Kazakhstan: President’s Son-in-Law to Lead "Opposition"?
Days after Kazakhstan's re-elected president, Nursultan Nazarbayev, took office with a vaguely worded pledge to democratize, his political adviser has voiced a novel strategy: a “top-down revolution” in which -- assuming all goes to plan -- Astana basically gets to choose the parliamentary “opposition.”In an interview with Megapolis newspaper, Yermukhamet Yertysbayev outlined his ingenious scheme for the Atameken Union -- an entrepreneurs’ association that just happens to be headed by Nazarbayev’s billionaire son-in-law, Timur Kulibayev -- to be transformed into a political party that would sweep into parliament in the next elections, scheduled for August 2012.“This [presidential] election campaign’s shown that opposition parties here are absolutely not ready for the fight – they don’t have a clear ideology, or organizational structures, or money, or a sociopolitical foundation,” he said dismissively, failing to mention that genuine opposition politicians refused to participate in the election on the grounds that it wasn’t a fair vote.Yertysbayev sees Atameken forming an offshoot of the ruling Nur Otan party, which is led by Nazarbayev and holds all elected seats in the lower house of parliament. Other parties would conveniently cease to exist. “Thus all other parties would join either Nur Otan or Atameken, and we would in an accelerated manner have created a two-party political system,” he said. Constitutional amendments since the 2007 parliamentary election mean that at least two parties will take up seats next time. Skeptics have suggested that Astana will ensure that the successful party is a tame movement rather than a real force for change. One headed by a close relative might fit the bill perfectly.Kulibayev is married to Nazarbayev’s daughter Dinara Kulibayeva. Both feature on the Forbes rich list with estimated fortunes of $1.3 billion each.It’s not clear how Kulibayev -- who’s tipped as a possible presidential successor but keeps a low political profile -- would feel about launching a political career. He is a Nur Otan member, and just three days ago was calling for members of the Atameken Union to increase their presence on the Nur Otan party list at the next election.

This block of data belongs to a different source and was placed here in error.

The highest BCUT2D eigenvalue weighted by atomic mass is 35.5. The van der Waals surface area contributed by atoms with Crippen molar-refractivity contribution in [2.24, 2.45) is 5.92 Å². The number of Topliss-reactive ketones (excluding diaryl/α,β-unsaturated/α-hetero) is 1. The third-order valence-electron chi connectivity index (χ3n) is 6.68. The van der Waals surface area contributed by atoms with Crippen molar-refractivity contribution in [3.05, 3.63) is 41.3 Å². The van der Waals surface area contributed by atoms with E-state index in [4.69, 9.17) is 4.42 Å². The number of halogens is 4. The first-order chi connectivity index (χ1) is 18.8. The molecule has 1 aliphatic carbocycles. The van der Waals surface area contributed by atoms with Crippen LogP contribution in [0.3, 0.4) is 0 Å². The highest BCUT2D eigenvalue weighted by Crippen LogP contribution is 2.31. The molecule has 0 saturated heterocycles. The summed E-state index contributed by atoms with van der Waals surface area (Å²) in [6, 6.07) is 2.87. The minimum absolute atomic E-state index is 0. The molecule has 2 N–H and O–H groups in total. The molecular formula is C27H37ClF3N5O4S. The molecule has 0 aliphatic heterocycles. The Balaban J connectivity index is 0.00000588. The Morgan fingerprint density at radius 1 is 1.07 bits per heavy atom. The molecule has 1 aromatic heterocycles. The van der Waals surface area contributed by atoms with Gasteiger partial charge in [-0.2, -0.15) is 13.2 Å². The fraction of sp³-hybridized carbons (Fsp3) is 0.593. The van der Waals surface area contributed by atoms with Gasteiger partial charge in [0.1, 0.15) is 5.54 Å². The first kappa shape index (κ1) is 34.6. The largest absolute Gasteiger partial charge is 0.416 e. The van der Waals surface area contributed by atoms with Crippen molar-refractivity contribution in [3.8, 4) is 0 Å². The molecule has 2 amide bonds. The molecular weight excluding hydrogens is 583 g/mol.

Joanna Lillis is a journalist based in Almaty and author of Dark Shadows: Inside the Secret World of Kazakhstan.
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